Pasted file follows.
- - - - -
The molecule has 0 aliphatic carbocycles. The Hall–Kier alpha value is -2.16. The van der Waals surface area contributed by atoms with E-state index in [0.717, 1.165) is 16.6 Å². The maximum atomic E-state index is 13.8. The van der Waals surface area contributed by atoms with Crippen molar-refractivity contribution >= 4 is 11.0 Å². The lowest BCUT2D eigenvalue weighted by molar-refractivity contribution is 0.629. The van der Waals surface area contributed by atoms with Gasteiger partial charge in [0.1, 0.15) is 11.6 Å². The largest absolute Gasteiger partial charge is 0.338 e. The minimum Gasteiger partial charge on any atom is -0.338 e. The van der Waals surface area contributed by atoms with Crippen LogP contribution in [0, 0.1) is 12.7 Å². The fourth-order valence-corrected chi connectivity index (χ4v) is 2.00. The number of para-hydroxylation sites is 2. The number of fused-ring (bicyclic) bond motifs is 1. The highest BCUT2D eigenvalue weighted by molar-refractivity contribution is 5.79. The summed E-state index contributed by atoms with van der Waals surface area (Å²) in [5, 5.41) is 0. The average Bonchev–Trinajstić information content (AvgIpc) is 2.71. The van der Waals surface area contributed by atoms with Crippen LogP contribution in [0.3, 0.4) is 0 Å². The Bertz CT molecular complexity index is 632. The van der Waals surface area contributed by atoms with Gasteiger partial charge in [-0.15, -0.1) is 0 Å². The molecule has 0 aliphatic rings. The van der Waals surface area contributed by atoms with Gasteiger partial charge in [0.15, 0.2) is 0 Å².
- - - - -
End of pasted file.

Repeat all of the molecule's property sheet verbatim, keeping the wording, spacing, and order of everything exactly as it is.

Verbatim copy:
The molecule has 0 aliphatic carbocycles. The Hall–Kier alpha value is -2.16. The van der Waals surface area contributed by atoms with E-state index in [0.717, 1.165) is 16.6 Å². The maximum atomic E-state index is 13.8. The van der Waals surface area contributed by atoms with Crippen molar-refractivity contribution >= 4 is 11.0 Å². The lowest BCUT2D eigenvalue weighted by molar-refractivity contribution is 0.629. The van der Waals surface area contributed by atoms with Gasteiger partial charge in [0.1, 0.15) is 11.6 Å². The largest absolute Gasteiger partial charge is 0.338 e. The minimum Gasteiger partial charge on any atom is -0.338 e. The van der Waals surface area contributed by atoms with Crippen LogP contribution in [0, 0.1) is 12.7 Å². The fourth-order valence-corrected chi connectivity index (χ4v) is 2.00. The number of para-hydroxylation sites is 2. The number of fused-ring (bicyclic) bond motifs is 1. The highest BCUT2D eigenvalue weighted by molar-refractivity contribution is 5.79. The summed E-state index contributed by atoms with van der Waals surface area (Å²) in [5, 5.41) is 0. The average Bonchev–Trinajstić information content (AvgIpc) is 2.71. The van der Waals surface area contributed by atoms with Crippen LogP contribution in [0.3, 0.4) is 0 Å². The Bertz CT molecular complexity index is 632. The van der Waals surface area contributed by atoms with Gasteiger partial charge in [-0.15, -0.1) is 0 Å². The molecule has 0 aliphatic rings. The van der Waals surface area contributed by atoms with Gasteiger partial charge in [0.15, 0.2) is 0 Å².